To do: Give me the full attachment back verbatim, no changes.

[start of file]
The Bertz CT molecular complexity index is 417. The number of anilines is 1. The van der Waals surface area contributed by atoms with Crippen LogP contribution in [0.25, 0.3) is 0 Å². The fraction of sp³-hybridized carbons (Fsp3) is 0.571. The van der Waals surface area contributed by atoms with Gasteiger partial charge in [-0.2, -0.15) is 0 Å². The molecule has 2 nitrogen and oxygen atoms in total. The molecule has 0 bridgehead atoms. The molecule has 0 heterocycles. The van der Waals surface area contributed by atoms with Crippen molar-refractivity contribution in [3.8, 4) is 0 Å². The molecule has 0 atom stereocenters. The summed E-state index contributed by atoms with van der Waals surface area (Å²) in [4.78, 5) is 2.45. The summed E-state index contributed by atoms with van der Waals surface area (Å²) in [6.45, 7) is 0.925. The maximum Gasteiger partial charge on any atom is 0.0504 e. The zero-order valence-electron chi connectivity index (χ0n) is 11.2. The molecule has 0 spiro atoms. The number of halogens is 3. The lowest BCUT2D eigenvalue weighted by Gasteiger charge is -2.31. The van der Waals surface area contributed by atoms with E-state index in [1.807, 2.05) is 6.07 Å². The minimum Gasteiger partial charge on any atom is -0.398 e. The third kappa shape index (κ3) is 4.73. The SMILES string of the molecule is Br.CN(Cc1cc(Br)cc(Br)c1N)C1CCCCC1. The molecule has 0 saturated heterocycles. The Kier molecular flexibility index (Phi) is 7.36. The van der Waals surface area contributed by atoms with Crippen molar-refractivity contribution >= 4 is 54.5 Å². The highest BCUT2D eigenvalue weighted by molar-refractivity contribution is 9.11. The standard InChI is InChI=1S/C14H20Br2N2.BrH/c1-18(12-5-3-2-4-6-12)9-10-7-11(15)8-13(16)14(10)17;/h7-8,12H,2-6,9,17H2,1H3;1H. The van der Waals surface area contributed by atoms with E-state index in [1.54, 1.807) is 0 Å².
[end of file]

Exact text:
The Bertz CT molecular complexity index is 417. The number of anilines is 1. The van der Waals surface area contributed by atoms with Crippen LogP contribution in [0.25, 0.3) is 0 Å². The fraction of sp³-hybridized carbons (Fsp3) is 0.571. The van der Waals surface area contributed by atoms with Gasteiger partial charge in [-0.2, -0.15) is 0 Å². The molecule has 2 nitrogen and oxygen atoms in total. The molecule has 0 bridgehead atoms. The molecule has 0 heterocycles. The van der Waals surface area contributed by atoms with Crippen molar-refractivity contribution in [3.8, 4) is 0 Å². The molecule has 0 atom stereocenters. The summed E-state index contributed by atoms with van der Waals surface area (Å²) in [4.78, 5) is 2.45. The summed E-state index contributed by atoms with van der Waals surface area (Å²) in [6.45, 7) is 0.925. The maximum Gasteiger partial charge on any atom is 0.0504 e. The zero-order valence-electron chi connectivity index (χ0n) is 11.2. The molecule has 0 spiro atoms. The number of halogens is 3. The lowest BCUT2D eigenvalue weighted by Gasteiger charge is -2.31. The van der Waals surface area contributed by atoms with E-state index in [1.807, 2.05) is 6.07 Å². The minimum Gasteiger partial charge on any atom is -0.398 e. The third kappa shape index (κ3) is 4.73. The SMILES string of the molecule is Br.CN(Cc1cc(Br)cc(Br)c1N)C1CCCCC1. The molecule has 0 saturated heterocycles. The Kier molecular flexibility index (Phi) is 7.36. The van der Waals surface area contributed by atoms with Crippen molar-refractivity contribution >= 4 is 54.5 Å². The highest BCUT2D eigenvalue weighted by molar-refractivity contribution is 9.11. The standard InChI is InChI=1S/C14H20Br2N2.BrH/c1-18(12-5-3-2-4-6-12)9-10-7-11(15)8-13(16)14(10)17;/h7-8,12H,2-6,9,17H2,1H3;1H. The van der Waals surface area contributed by atoms with E-state index in [1.54, 1.807) is 0 Å².